Flames firsts prove memorable

STEVE MACFARLANE, QMI Agency

, Last Updated: 9:46 PM ET

On and off the ice, there are plenty of great stories about NHLers and their first games.

Calgary Flames call-up Lance Bouma got into his Saturday night. Veteran Steve Staios still remembers his with the Boston Bruins from the 1995-96 season.

“My first game was great. My second one wasn’t as good,” said the 37-year-old. “I was paired up with Ray Bourque, and we were playing against the Ottawa Senators. They were still sort of building. We beat them 3-0.”

His second game was even more memorable. For the wrong reason.

“The next game I played was an afternoon game, and we were playing against the Rangers at home in Boston,” he said. “There was a big buildup for it because of the all-star lineup they had. I couldn’t sleep the night before. I was so nervous for the game, I maybe slept a few hours.

“I’m standing there for opening faceoff and I’m looking. It’s like Messier, Leetch, Graves. This is unbelievable.”

Staios rimmed the puck into the Rangers end after the faceoff. Leetch picked it up behind the net.

“Leetch hit (Messier) with a sick pass, cross-ice right behind Bourque, and he went in on a breakaway,” Staios said. “The highlight was Messier going down and me skating after him. Sure enough, he buried it.

“That was 20 seconds into my second game. I thought, ‘Man, wow, that was fast.”

Brendan Mikkelson was paired with future Hall-of-Famer Chris Pronger in Anaheim when he finally got the call after a crushing loss in the minors on New Year’s Eve. His Iowa Chops had just rung in 2009 with a 6-0 loss in Grand Rapids.

“I just went to my room after the game I was so bitter,” Mikkelson recalled. “I’m pretty much asleep, and about 2:30 a.m. the phone rings. I see it’s our assistant coach — ‘Just a heads up, you might be called up. I’ll give you more details soon.’”

He flew to LAX the next day and suited up against the Philadelphia Flyers.

“It’s surreal in the sense that all you’ve ever wanted to do your whole life is play in the NHL,” he said. “Then you’re there.”

That ‘woah’ moment happened to Mikael Backlund that same season. He hadn’t even played his first WHL game yet — he was changing planes in Calgary on his way to join the Kelowna Rockets when he got word the Flames needed his services.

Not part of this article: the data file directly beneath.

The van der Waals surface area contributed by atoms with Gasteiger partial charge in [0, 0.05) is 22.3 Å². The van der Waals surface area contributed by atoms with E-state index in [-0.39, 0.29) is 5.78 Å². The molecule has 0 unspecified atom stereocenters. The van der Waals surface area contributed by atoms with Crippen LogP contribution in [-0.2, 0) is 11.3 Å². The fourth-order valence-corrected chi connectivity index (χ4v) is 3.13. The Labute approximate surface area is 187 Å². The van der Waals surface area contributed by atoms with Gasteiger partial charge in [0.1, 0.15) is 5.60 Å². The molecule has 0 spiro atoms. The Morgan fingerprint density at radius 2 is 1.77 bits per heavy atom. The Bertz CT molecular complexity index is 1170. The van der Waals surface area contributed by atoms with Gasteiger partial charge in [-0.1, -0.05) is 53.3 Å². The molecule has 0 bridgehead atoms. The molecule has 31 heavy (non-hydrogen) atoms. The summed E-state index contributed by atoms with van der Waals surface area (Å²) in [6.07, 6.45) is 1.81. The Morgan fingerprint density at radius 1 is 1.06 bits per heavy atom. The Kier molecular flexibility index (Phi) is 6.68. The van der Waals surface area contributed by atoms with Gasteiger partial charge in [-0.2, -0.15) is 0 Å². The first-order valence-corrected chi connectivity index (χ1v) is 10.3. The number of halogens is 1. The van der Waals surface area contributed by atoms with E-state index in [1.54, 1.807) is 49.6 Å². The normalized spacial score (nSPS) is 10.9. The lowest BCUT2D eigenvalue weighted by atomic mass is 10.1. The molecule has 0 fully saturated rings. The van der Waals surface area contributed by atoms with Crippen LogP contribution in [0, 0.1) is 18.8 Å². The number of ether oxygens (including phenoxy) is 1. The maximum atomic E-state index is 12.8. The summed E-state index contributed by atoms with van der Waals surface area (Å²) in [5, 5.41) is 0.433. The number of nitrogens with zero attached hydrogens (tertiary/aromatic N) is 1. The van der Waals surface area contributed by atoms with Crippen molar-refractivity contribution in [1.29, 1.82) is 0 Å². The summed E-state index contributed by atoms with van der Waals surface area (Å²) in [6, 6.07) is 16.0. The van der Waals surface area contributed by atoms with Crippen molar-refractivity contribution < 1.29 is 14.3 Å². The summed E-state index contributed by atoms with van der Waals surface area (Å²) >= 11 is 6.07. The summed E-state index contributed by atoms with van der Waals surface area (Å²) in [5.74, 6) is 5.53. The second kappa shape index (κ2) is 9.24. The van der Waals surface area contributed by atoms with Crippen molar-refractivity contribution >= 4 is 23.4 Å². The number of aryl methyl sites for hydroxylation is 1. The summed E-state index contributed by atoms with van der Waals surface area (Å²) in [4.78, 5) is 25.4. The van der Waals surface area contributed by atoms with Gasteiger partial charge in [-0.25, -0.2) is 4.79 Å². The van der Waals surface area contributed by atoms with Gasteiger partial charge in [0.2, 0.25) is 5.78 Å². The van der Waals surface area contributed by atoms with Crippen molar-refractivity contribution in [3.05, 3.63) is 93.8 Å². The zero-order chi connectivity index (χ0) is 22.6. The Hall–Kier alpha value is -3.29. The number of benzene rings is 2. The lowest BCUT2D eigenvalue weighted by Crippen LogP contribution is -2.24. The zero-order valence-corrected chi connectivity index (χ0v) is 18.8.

“I was shocked I got to play, but it was a good memory,” said Backlund, who hit the post on his first shift and then got to participate in the team’s skills competition that weekend before joining the Rockets.

Some guys have great travel stories, others have nightmare trips.

Brendan Morrison’s ride was cushy when he got the call from the New Jersey Devils.

“John MacLean demanded a trade out of New Jersey,” Morrison recalled. “I was in Albany, so that night I drove down. The next morning, it was me, Lou Lamoriello and two pilots on the owner’s private jet to Pittsburgh.”

It was a long haul for Curtis Glencross, who was recalled by the Ducks in 2006-07 just after his family came to visit him out east.

“We had a week homestand in the minors and my parents flew all the way to Portland, Maine,” said the Provost product. “The day they got in there, we went to the grocery store — we went to Costco — and loaded up the fridge. We had a game the next day at home in the minors, and I got a phone call at the pre-game meal. I got called up. We had to leave that day.”

A couple of three-hour flights later, they moved the party to Anaheim and watched Glencross score his first NHL goal on his second shift, while playing with future stars Ryan Getzlaf and Corey Perry.

“It’s one I’ll always remember. Nice to have your parents there,” Glencross said. “My aunt and uncle were there, too.”

Knowing his family would be there for his debut, Bouma was wearing a smile familar to the veterans in the Flames locker-room Saturday.

“I was the same way,” Glencross said. “It’s a childhood dream to play in the NHL and it’s kind of like, ‘Wow, I actually did it.’”


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